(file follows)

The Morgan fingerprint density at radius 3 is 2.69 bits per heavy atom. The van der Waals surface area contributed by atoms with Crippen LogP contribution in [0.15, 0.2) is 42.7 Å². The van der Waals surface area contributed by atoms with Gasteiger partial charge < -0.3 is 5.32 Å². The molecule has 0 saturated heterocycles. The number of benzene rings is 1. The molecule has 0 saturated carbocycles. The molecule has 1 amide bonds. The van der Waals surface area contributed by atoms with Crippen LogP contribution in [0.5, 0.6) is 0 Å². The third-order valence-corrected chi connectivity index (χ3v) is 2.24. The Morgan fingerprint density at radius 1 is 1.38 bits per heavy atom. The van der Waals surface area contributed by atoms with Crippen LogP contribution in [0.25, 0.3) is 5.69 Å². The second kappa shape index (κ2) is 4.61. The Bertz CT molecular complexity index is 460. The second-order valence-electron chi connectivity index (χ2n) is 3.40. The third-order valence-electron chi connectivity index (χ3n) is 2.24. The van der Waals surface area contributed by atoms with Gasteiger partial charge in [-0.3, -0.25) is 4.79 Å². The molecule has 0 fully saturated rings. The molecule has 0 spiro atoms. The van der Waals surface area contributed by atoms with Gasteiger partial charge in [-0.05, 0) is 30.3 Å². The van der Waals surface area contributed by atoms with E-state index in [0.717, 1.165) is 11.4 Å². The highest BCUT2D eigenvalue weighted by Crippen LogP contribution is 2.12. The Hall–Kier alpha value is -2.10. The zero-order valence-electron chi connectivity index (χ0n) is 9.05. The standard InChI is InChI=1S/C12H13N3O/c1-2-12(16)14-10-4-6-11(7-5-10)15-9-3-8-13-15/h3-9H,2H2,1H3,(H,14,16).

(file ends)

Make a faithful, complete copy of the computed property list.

The Morgan fingerprint density at radius 3 is 2.69 bits per heavy atom. The van der Waals surface area contributed by atoms with Crippen LogP contribution in [0.15, 0.2) is 42.7 Å². The van der Waals surface area contributed by atoms with Gasteiger partial charge < -0.3 is 5.32 Å². The molecule has 0 saturated heterocycles. The number of benzene rings is 1. The molecule has 0 saturated carbocycles. The molecule has 1 amide bonds. The van der Waals surface area contributed by atoms with Crippen LogP contribution in [0.5, 0.6) is 0 Å². The third-order valence-corrected chi connectivity index (χ3v) is 2.24. The Morgan fingerprint density at radius 1 is 1.38 bits per heavy atom. The van der Waals surface area contributed by atoms with Crippen LogP contribution in [0.25, 0.3) is 5.69 Å². The second kappa shape index (κ2) is 4.61. The Bertz CT molecular complexity index is 460. The second-order valence-electron chi connectivity index (χ2n) is 3.40. The third-order valence-electron chi connectivity index (χ3n) is 2.24. The van der Waals surface area contributed by atoms with Gasteiger partial charge in [-0.3, -0.25) is 4.79 Å². The molecule has 0 fully saturated rings. The molecule has 0 spiro atoms. The van der Waals surface area contributed by atoms with Gasteiger partial charge in [-0.05, 0) is 30.3 Å². The van der Waals surface area contributed by atoms with E-state index in [0.717, 1.165) is 11.4 Å². The highest BCUT2D eigenvalue weighted by Crippen LogP contribution is 2.12. The Hall–Kier alpha value is -2.10. The zero-order valence-electron chi connectivity index (χ0n) is 9.05. The standard InChI is InChI=1S/C12H13N3O/c1-2-12(16)14-10-4-6-11(7-5-10)15-9-3-8-13-15/h3-9H,2H2,1H3,(H,14,16).